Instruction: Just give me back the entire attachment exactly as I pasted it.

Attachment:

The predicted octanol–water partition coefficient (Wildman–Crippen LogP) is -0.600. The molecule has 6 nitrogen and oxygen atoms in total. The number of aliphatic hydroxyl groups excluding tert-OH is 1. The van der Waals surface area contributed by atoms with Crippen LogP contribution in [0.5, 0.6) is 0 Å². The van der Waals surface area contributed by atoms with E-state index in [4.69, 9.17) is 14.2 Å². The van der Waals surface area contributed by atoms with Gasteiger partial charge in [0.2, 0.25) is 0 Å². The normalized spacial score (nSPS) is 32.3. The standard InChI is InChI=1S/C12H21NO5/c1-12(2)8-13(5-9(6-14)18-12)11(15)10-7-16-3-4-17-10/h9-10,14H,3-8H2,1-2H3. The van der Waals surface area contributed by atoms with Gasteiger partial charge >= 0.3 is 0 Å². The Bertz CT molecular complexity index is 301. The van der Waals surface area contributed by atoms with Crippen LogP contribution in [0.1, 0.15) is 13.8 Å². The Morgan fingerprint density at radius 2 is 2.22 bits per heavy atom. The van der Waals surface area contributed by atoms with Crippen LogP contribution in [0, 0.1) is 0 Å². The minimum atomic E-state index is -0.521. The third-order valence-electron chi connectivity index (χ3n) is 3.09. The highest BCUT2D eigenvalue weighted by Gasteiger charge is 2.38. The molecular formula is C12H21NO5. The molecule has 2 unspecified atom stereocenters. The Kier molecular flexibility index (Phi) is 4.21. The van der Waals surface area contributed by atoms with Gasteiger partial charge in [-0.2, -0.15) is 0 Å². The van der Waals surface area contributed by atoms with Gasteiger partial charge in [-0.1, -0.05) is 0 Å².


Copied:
The predicted octanol–water partition coefficient (Wildman–Crippen LogP) is -0.600. The molecule has 6 nitrogen and oxygen atoms in total. The number of aliphatic hydroxyl groups excluding tert-OH is 1. The van der Waals surface area contributed by atoms with Crippen LogP contribution in [0.5, 0.6) is 0 Å². The van der Waals surface area contributed by atoms with E-state index in [4.69, 9.17) is 14.2 Å². The van der Waals surface area contributed by atoms with Gasteiger partial charge in [0.2, 0.25) is 0 Å². The normalized spacial score (nSPS) is 32.3. The standard InChI is InChI=1S/C12H21NO5/c1-12(2)8-13(5-9(6-14)18-12)11(15)10-7-16-3-4-17-10/h9-10,14H,3-8H2,1-2H3. The van der Waals surface area contributed by atoms with Gasteiger partial charge >= 0.3 is 0 Å². The Bertz CT molecular complexity index is 301. The van der Waals surface area contributed by atoms with Crippen LogP contribution in [0.1, 0.15) is 13.8 Å². The Morgan fingerprint density at radius 2 is 2.22 bits per heavy atom. The van der Waals surface area contributed by atoms with Crippen LogP contribution in [0, 0.1) is 0 Å². The minimum atomic E-state index is -0.521. The third-order valence-electron chi connectivity index (χ3n) is 3.09. The highest BCUT2D eigenvalue weighted by Gasteiger charge is 2.38. The molecular formula is C12H21NO5. The molecule has 2 unspecified atom stereocenters. The Kier molecular flexibility index (Phi) is 4.21. The van der Waals surface area contributed by atoms with Gasteiger partial charge in [-0.2, -0.15) is 0 Å². The van der Waals surface area contributed by atoms with Gasteiger partial charge in [-0.1, -0.05) is 0 Å².